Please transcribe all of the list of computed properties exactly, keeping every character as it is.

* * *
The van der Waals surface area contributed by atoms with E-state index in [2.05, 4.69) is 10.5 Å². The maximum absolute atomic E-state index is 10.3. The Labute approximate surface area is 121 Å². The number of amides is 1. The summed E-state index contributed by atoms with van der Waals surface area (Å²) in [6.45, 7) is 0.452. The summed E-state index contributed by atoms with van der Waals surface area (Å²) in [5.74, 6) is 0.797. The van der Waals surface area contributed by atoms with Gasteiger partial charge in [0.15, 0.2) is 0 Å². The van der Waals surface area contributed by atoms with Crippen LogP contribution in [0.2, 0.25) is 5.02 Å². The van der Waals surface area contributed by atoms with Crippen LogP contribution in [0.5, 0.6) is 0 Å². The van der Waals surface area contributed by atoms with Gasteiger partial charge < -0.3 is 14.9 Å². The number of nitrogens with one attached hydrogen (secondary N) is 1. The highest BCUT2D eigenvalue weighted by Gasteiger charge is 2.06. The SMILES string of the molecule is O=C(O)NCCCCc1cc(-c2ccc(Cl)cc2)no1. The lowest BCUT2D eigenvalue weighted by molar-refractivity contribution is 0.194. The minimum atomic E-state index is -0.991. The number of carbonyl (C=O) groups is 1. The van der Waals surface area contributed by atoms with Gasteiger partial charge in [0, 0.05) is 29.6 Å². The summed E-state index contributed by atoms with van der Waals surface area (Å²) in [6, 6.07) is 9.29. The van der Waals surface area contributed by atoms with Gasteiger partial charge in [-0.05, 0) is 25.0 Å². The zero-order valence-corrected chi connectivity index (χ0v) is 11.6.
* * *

The van der Waals surface area contributed by atoms with E-state index in [2.05, 4.69) is 10.5 Å². The maximum absolute atomic E-state index is 10.3. The Labute approximate surface area is 121 Å². The number of amides is 1. The summed E-state index contributed by atoms with van der Waals surface area (Å²) in [6.45, 7) is 0.452. The summed E-state index contributed by atoms with van der Waals surface area (Å²) in [5.74, 6) is 0.797. The van der Waals surface area contributed by atoms with Gasteiger partial charge in [0.15, 0.2) is 0 Å². The van der Waals surface area contributed by atoms with Crippen LogP contribution in [0.2, 0.25) is 5.02 Å². The van der Waals surface area contributed by atoms with Crippen LogP contribution in [0.5, 0.6) is 0 Å². The van der Waals surface area contributed by atoms with Gasteiger partial charge < -0.3 is 14.9 Å². The number of nitrogens with one attached hydrogen (secondary N) is 1. The highest BCUT2D eigenvalue weighted by Gasteiger charge is 2.06. The SMILES string of the molecule is O=C(O)NCCCCc1cc(-c2ccc(Cl)cc2)no1. The lowest BCUT2D eigenvalue weighted by molar-refractivity contribution is 0.194. The minimum atomic E-state index is -0.991. The number of carbonyl (C=O) groups is 1. The van der Waals surface area contributed by atoms with Gasteiger partial charge in [0, 0.05) is 29.6 Å². The summed E-state index contributed by atoms with van der Waals surface area (Å²) in [6, 6.07) is 9.29. The van der Waals surface area contributed by atoms with Gasteiger partial charge in [-0.05, 0) is 25.0 Å². The zero-order valence-corrected chi connectivity index (χ0v) is 11.6.